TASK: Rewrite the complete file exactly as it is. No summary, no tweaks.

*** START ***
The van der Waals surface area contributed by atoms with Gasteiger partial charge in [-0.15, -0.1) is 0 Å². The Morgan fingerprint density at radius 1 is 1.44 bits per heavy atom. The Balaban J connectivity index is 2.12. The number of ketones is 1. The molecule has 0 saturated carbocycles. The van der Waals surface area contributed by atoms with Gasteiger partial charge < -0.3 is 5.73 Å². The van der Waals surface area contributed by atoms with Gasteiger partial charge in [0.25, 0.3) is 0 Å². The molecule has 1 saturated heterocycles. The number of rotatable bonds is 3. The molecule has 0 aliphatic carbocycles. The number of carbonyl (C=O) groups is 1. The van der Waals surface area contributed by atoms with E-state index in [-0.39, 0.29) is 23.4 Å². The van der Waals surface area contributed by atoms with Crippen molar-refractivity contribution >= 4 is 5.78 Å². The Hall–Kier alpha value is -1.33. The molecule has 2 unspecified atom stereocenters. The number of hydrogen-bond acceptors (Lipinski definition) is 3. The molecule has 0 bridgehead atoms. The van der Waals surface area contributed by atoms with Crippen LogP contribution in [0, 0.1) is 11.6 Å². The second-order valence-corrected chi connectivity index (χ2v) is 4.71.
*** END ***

The van der Waals surface area contributed by atoms with Gasteiger partial charge in [-0.15, -0.1) is 0 Å². The Morgan fingerprint density at radius 1 is 1.44 bits per heavy atom. The Balaban J connectivity index is 2.12. The number of ketones is 1. The molecule has 0 saturated carbocycles. The van der Waals surface area contributed by atoms with Gasteiger partial charge < -0.3 is 5.73 Å². The van der Waals surface area contributed by atoms with Gasteiger partial charge in [0.25, 0.3) is 0 Å². The molecule has 1 saturated heterocycles. The number of rotatable bonds is 3. The molecule has 0 aliphatic carbocycles. The number of carbonyl (C=O) groups is 1. The van der Waals surface area contributed by atoms with E-state index in [-0.39, 0.29) is 23.4 Å². The van der Waals surface area contributed by atoms with Crippen molar-refractivity contribution >= 4 is 5.78 Å². The Hall–Kier alpha value is -1.33. The molecule has 2 unspecified atom stereocenters. The number of hydrogen-bond acceptors (Lipinski definition) is 3. The molecule has 0 bridgehead atoms. The van der Waals surface area contributed by atoms with Crippen LogP contribution in [0, 0.1) is 11.6 Å². The second-order valence-corrected chi connectivity index (χ2v) is 4.71.